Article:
Howerd took the the main role in this British comedy series, which ran from 1969 and 1970, with a film in 1971 and two specials airing in 1975 and 1991. Part of the success was down to Howerd’s ability to seamlessly break the fourth wall. He talked directly to the audience using asides, so the other characters couldn't hear what he was saying – he used this technique to make comedic comments about the BBC or complain about the script.

Frankie Howerd, the lead actor in Up Pompeii!
Photo by Allan Warren © distributed under a creative commons license, via Wikimedia Commons Browse and license our images

Ben-Hur (1959)

Originally an adaption of Lew Wallace’s 1880 novel, Ben-Hur has been made into a film several times. It was first adapted in 1925 as a silent film, and most recently in 2016 – but it’s the 1959 remake of the film which has stood the test of time.

The 1959 version was directed by William Wyler. It starred Charlton Heston as Judah Ben-Hur, a Jewish Prince of Jerusalem who is enslaved by the Romans before being freed by Quintus Arrius, a Roman warship commander.

In the film, Ben-Hur is a seasoned charioteer who goes head-to-head with his childhood friend in a race motivated by vengeance. There are parallels between this historical film and the Ancient Roman tradition of chariot racing; the iconic Equirra festivals often caused huge riots and bloodshed amongst fans and athletes alike.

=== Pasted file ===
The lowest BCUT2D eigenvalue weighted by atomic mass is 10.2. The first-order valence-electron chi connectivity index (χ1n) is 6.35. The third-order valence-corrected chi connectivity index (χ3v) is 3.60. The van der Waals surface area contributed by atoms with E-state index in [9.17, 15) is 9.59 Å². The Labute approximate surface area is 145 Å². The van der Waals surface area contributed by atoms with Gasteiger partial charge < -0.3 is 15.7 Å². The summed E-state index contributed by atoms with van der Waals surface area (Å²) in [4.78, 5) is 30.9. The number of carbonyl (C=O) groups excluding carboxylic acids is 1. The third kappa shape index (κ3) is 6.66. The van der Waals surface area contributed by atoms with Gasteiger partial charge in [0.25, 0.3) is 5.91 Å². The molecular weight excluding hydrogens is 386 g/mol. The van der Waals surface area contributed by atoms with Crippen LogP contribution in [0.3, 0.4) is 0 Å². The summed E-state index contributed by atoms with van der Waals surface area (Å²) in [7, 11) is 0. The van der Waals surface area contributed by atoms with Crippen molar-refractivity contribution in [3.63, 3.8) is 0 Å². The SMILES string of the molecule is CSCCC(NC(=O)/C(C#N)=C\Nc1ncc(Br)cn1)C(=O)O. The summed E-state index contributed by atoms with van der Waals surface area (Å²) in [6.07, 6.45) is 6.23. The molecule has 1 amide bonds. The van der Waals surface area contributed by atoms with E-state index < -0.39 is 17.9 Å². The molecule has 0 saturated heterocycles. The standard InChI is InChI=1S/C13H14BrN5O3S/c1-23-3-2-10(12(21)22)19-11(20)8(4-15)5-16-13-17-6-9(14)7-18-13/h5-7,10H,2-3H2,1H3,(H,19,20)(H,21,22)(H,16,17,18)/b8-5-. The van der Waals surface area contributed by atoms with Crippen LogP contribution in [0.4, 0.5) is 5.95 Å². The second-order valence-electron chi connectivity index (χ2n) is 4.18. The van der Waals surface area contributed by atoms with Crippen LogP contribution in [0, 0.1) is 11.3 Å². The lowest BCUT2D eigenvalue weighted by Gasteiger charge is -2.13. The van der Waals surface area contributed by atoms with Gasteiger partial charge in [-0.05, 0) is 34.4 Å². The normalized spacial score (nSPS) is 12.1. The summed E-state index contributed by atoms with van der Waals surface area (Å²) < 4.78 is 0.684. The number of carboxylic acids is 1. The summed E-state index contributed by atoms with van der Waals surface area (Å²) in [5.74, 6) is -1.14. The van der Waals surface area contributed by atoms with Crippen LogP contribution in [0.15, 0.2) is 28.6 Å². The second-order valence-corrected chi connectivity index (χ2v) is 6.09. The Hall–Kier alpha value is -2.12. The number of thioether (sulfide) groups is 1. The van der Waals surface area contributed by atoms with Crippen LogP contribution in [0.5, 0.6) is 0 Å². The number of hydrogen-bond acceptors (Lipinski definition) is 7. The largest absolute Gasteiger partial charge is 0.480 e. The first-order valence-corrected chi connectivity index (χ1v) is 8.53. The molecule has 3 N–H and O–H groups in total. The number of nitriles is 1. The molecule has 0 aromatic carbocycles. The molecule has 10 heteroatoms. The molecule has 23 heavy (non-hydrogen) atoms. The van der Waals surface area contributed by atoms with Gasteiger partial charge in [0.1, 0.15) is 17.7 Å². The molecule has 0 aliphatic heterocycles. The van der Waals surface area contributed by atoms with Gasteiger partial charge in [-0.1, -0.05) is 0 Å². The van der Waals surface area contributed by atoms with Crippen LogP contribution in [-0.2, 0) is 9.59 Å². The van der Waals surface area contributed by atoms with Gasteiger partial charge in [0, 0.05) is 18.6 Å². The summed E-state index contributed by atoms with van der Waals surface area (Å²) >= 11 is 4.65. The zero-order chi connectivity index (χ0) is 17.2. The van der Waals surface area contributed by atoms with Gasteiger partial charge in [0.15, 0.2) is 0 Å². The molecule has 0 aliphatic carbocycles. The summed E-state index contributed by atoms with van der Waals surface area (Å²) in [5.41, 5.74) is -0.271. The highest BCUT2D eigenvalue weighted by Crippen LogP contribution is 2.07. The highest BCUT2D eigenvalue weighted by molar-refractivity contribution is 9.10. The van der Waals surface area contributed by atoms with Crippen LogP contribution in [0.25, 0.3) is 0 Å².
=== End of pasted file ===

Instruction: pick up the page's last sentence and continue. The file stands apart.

Caesars Palace, Las Vegas (1966) 

Caesars Palace is a hotel/casino on the west-side of the Las Vegas Strip – it is often considered one of the most luxurious holiday destinations in the world and one of the city’s most iconic landmarks.

Jay Sarno, who developed the hotel which was established in 1966, intended on recreating the opulence of the Roman Empire for his guests. The building contains dozens of statues and columns… there is even a six metre statue of Julius Caesar near the entrance.

Friends: The One in Vegas (Part Two)

Remember in Friends when they go to Vegas? Monica and Chandler spend the evening at the roulette table, and Ross and Rachel end up drawing on each other’s faces. Did you know this was the only episode in the show's 10-season run where the set for Central Perk was taken apart completely? It was replaced by Caesars Palace for a couple of episodes before being turned back into the café.